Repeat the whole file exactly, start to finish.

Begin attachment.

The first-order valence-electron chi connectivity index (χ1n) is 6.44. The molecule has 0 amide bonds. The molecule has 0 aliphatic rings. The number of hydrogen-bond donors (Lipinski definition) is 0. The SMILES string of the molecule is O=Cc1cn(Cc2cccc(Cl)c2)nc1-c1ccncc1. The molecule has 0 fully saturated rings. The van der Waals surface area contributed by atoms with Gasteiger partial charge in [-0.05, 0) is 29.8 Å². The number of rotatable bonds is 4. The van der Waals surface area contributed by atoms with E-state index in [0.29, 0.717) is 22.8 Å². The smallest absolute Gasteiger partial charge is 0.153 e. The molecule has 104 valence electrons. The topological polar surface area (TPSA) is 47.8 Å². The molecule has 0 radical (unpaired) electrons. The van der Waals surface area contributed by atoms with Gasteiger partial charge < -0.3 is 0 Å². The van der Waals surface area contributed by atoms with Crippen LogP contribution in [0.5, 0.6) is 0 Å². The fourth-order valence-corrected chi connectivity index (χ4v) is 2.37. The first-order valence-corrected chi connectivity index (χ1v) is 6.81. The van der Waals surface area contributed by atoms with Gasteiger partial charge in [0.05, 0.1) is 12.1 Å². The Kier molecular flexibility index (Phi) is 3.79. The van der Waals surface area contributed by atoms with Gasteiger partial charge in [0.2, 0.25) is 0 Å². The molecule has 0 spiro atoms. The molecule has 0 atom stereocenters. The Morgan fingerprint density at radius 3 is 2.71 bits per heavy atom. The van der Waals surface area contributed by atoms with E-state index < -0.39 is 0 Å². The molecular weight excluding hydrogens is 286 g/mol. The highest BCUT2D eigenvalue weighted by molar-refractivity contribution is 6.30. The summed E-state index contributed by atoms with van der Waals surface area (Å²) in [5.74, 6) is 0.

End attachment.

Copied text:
The first-order valence-electron chi connectivity index (χ1n) is 6.44. The molecule has 0 amide bonds. The molecule has 0 aliphatic rings. The number of hydrogen-bond donors (Lipinski definition) is 0. The SMILES string of the molecule is O=Cc1cn(Cc2cccc(Cl)c2)nc1-c1ccncc1. The molecule has 0 fully saturated rings. The van der Waals surface area contributed by atoms with Gasteiger partial charge in [-0.05, 0) is 29.8 Å². The number of rotatable bonds is 4. The van der Waals surface area contributed by atoms with E-state index in [0.29, 0.717) is 22.8 Å². The smallest absolute Gasteiger partial charge is 0.153 e. The molecule has 104 valence electrons. The topological polar surface area (TPSA) is 47.8 Å². The molecule has 0 radical (unpaired) electrons. The van der Waals surface area contributed by atoms with Gasteiger partial charge < -0.3 is 0 Å². The van der Waals surface area contributed by atoms with Crippen LogP contribution in [0.5, 0.6) is 0 Å². The fourth-order valence-corrected chi connectivity index (χ4v) is 2.37. The first-order valence-corrected chi connectivity index (χ1v) is 6.81. The van der Waals surface area contributed by atoms with Gasteiger partial charge in [0.05, 0.1) is 12.1 Å². The Kier molecular flexibility index (Phi) is 3.79. The van der Waals surface area contributed by atoms with Gasteiger partial charge in [0.2, 0.25) is 0 Å². The molecule has 0 spiro atoms. The molecule has 0 atom stereocenters. The Morgan fingerprint density at radius 3 is 2.71 bits per heavy atom. The van der Waals surface area contributed by atoms with E-state index < -0.39 is 0 Å². The molecular weight excluding hydrogens is 286 g/mol. The highest BCUT2D eigenvalue weighted by molar-refractivity contribution is 6.30. The summed E-state index contributed by atoms with van der Waals surface area (Å²) in [5.74, 6) is 0.